By Patrick Lencioni (2002)

Pages: 202, Final verdict: Should-read

What does it take to make a great team? No matter where you look, from heartened stories of sports teams winning against all odds to Marvel super-hero movies, a strong team is always depicted as the foundation for success.

Patrick Lencioni is an American writer of management books, having written about the eccentricities of CEOs, tackled the frustration of ineffective meetings and more. His books are written in an unusual style. The five dysfunctions of a team, his most-well know novel, follows the same genre.

Self-improvement meets Dan Brown

At first glance, it does not look like a business book. It is not built on an underlying premise backed by social studies done in fancy universities. Nor is it a memoir of the author's own experience in the subject. No, this is leadership fable, an original look at a classic theme. The five dysfunctions of a theme is a fiction story, where characters depict personality styles and behaviours of our own team members, from a self-centred executive who only cares about his achievements to a selfless colleague who is afraid of getting into a fight.

The plot of the story revolves around Catherine Peterson, the newly appointed CEO of a struggling tech company that has (almost) everything needed for success: a great product, state-of-the-art technology and "A" class people at its helm. What it does not have is a team. And that is the job Catherine was hired to do.

Running through about 200 pages, we followed Catherine's path as she works to build a cohesive leadership team. As she sets herself to do just that, through team retreats to changes in the exec team, we are exposed to the five aspects that can get in the way of building a longlasting successful team:

  • Absence of Trust: The first, and most important, trust is depicted as the foundation of real teamwork. And much like the physiological needs at Maslow's hierarchy, trust is paramount if you want to climb the steep hill from turning a group of people into a team. Here, trust is much more than believing you'll do what you are supposed to. It is not being afraid to show your vulnerabilities and weaknesses, leading to passionated unfiltered debate. Comes our second dysfunction, fear of conflict.
  • Fear of conflict: If players, colleagues or friends do not trust each other, they are not going to engage in an open constructive debate. And while that might not be that important when you're deciding where to go out to dinner, it becomes so in the business setting. And what is the symptom for a team afraid of conflict? Artificial harmony.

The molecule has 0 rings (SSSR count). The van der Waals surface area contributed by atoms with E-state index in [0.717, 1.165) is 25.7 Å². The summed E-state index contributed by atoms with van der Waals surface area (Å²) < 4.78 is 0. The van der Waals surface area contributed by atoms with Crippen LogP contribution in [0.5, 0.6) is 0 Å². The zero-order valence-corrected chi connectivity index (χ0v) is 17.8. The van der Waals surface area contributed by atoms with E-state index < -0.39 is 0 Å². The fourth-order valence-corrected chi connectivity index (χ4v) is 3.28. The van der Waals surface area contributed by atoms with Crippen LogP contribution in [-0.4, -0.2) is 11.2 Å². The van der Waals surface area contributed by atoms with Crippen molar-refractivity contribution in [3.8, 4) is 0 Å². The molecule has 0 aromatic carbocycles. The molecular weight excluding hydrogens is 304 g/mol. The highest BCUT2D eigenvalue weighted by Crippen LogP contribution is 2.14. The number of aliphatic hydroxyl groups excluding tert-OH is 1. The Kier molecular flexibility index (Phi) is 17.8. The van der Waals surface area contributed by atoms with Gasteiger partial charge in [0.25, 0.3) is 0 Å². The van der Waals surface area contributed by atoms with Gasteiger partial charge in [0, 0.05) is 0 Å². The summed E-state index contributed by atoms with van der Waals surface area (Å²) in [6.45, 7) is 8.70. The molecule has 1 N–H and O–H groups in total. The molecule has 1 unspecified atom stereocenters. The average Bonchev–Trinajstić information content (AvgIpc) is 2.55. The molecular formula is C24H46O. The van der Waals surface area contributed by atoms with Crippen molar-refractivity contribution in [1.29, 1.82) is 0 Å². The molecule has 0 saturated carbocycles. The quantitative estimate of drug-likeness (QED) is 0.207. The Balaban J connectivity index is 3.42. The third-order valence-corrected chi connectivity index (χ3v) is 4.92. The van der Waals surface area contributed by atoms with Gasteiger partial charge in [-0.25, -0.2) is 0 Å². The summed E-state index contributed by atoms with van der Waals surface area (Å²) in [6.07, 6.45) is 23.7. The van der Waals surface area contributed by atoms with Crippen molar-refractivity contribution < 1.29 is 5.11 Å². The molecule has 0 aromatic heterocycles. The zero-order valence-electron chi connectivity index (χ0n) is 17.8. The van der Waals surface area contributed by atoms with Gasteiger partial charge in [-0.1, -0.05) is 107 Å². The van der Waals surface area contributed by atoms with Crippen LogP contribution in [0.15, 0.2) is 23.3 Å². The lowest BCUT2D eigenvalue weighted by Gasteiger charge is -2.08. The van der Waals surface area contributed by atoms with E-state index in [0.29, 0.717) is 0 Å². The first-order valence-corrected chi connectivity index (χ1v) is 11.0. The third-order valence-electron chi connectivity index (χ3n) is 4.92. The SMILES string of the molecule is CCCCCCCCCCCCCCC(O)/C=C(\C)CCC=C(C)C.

• Lack of commitment: I've experienced first hand how difficult it is to get buy-in from the people at work. Patrick argues that lack of commitment comes down to ambiguity. And the cure, as Catherine goes on to explain her team, is a healthy dose of discussion: "When people don't unload their opinions and feel like they've been listened to, they won't really get on board."
  • Avoidance of accountability: Most of us are uncomfortable calling out on someone that works with us because he/she did not deliver what was agreed. This avoidance of interpersonal discomfort slowly escalates to a culture of low standards within the organization.
  • Inattention to results: A true team can only be formed when the results of the team are put first, ahead of individual achievements. Today, in a society that praises the myth of the "self-made millionaire", and as we've reviewed last week, ego is indeed the enemy.

None of this sound mind-shattering, and it is not supposed to. Being aware of the five dysfunctions is an easy endeavour and even trying them out with your teams can be done with little effort. The real impact though, and why "building a team is hard", comes from the disciplined and resilient use and mastery of this interrelated model, no matter how uncomfortable it might be.

“A fractured team is just like a broken arm or leg; fixing it is always painful, and sometimes you have to rebreak it to make it heal correctly. And the rebreak hurts a lot more than the initial break, because you have to do it on purpose” - Patrick Lencioni

Bottom Line

I finally picked up this book from my Kindle after the entertainment system at my seat on a long-haul flight was not working. It ended up being a blessing in disguise.

From the read several books on team leadership, working with peers and other of the same genre, The Five Dysfunctions of a Team is on my shortlist. Its writing style - a leadership fable - is a refreshing change from the typical self-improvement books in every bookshelf. Full of insights and learning moments for the reader, we are sucked into the team retreats Catherine organizes and reflect on our own lives, drawn by the character's behaviours, fears and anxieties.

This writing style is also its main drawback, as the narrative stays away from an in-depth look at any studies or author's experiences of what it takes to build a great team. Nevertheless, after the story of Catherine and her team, Patrick does continue the book with a more detailed explanation of the model, exercises for team diagnosis and suggestion to help us overcome the five dysfunctions.

All in all, its a great (short) book that I'd definitely recommend. As for the next book I'll pick up, let's wait and see what my next intercontinental flight holds..

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